Uber’s Trust Problem

A damning new report casts Uber executives in a less-than-friendly light.

Uber’s Trust Problem
[Photo: Flickr user Rob Franksdad]

Uber is in hot water. Again.


Last night BuzzFeed editor Ben Smith published a story in which Uber executive Emil Michael suggested during a dinner with reporters that the ride-share company should, as BuzzFeed paraphrased it, hire “opposition researchers to dig up dirt on its critics in the media.” Many Twitter users were outraged. Michael apologized, claiming the words he uttered in what he believed to be private moment did not reflect his true beliefs, and it looks like he will continue to be employed by the company.

The fact that Uber would (perhaps jokingly) suggest employing private investigators to dig up dirt on its critics is odd, considering how much it already knows about its users (which is hinted at briefly at the end of Smith’s post). Uber can already figure out where you live, where you work, and what bars and restaurants you frequent. It even knows what kind of music you like. It can reasonably predict where you want to go, and, if it wanted to, Uber could theoretically put your affairs (sordid or otherwise) on blast.

In its privacy policy, Uber says that accessing a user’s data without their permission is against its own rules: “We may share non-personally identifiable information, such as aggregated user statistics and log data, with third parties for industry analysis, demographic profiling, to deliver targeted advertising about other products or services, or for other business purposes. We do not sell, share, rent or trade the information we have collected about you, including Personal Information, other than as disclosed within this Privacy Policy or at the time you provide your information.”

Uber’s recent history, however, seems to suggest otherwise. In a Medium post from October titled “Can We Trust Uber?” entrepreneur Peter Sims recalls an event in which he had his Uber car’s location in New York unknowingly shared on a screen by company executives at a party in Chicago. Uber CEO Travis Kalanick did not seem to think twice about it, using it as an opportunity to show attendees the cool things the platform was capable of. This party trick was called “God View.”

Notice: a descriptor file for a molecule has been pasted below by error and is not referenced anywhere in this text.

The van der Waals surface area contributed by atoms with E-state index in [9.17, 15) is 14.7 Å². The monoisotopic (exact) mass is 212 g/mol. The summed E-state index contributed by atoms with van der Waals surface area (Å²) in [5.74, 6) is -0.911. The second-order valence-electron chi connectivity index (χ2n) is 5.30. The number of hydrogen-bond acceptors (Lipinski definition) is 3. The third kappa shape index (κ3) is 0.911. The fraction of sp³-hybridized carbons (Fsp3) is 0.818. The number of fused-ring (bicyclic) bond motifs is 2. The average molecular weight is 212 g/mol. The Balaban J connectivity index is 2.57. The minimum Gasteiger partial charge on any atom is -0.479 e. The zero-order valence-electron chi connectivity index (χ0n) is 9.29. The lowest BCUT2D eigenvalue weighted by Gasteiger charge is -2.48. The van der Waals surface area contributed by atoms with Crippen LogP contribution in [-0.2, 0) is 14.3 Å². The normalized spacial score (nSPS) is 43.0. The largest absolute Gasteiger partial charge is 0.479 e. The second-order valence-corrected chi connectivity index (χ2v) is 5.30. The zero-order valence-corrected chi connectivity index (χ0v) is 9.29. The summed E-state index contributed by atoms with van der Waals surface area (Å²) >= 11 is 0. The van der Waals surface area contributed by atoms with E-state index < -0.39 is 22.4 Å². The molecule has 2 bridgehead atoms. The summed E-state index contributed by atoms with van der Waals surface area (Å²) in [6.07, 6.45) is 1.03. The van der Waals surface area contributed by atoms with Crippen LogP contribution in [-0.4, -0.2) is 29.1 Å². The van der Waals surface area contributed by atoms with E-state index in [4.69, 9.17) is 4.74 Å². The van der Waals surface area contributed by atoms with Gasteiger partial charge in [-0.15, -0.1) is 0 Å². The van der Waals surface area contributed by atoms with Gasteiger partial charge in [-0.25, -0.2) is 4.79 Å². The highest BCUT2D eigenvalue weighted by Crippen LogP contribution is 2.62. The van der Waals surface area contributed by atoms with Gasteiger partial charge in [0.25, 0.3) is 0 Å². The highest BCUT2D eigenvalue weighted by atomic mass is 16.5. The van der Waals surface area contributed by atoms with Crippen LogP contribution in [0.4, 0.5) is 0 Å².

One night, a couple of years ago, I was in an Uber SUV in NYC, headed to Penn Station to catch the train to Washington DC when I got a text message from a tech socialite of sorts (I’ll spare her name because Gawker has already parodied her enough), but she’s someone I hardly know, asking me if I was in an Uber car at 33th and 5th (or, something like that). I replied that I was indeed, thinking that she must be in an adjacent car. Looking around, she continued to text with updates of my car’s whereabouts, so much so that I asked the driver if others could see my Uber location profile? “No,” he replied, “that’s not possible.”

At that point, it all just started to feel weird, until finally she revealed that she was in Chicago at the launch of Uber Chicago, and that the party featured a screen that showed where in NYC certain “known people” (whatever that means) were currently riding in Uber cabs. After learning this, I expressed my outrage to her that the company would use my information and identity to promote its services without my permission. She told me to calm down, and that it was all a “cool” event and as if I should be honored to have been one of the chosen.

What nonsense.

Sims was one of 30 or so riders exposed. He was furious, and quit using the app. Forbes confirmed that the party was indeed held in 2011, but reported that two guests at the event were fuzzy about whether the presentation actually occurred or not.

Even if it didn’t mean any harm at the time, Uber willfully exposed the whereabouts of its customers, who have few ways to protect themselves aside from deleting the app altogether. Of course, Uber is not alone; lots of apps and other digital services collect data about their users. After all, other large tech companies like Facebook and Google (especially Google) have frightening amounts of information that can actually damage you and your reputation—to say nothing of what they might have given to the NSA. Uber’s particular breed of skeeviness in the aftermath of Michael’s comments spawns from the fact that the company has already shown itself to be a bad actor with its data; it has, on at least one occasion, recklessly and purposely exposed the whereabouts of its users without their consent—not to improve its services, not because of government pressure, but for no other reason than to show off.


The company will be fine; there is too much power and money behind it for it to squander what it has built. And there’s no evidence to suggest it has been using app data to dig up dirt on its customers. But it’s worrisome that a company that has raised $1.3 billion in capital has so publicly shown such a flagrant disregard for its customers’ privacy. Just imagine what Uber could, if it wanted to, dig up on its enemies behind closed doors—without having to hire outside help.

About the author

Chris is a staff writer at Fast Company, where he covers business and tech. He has also written for The Week, TIME, Men's Journal, The Atlantic, and more.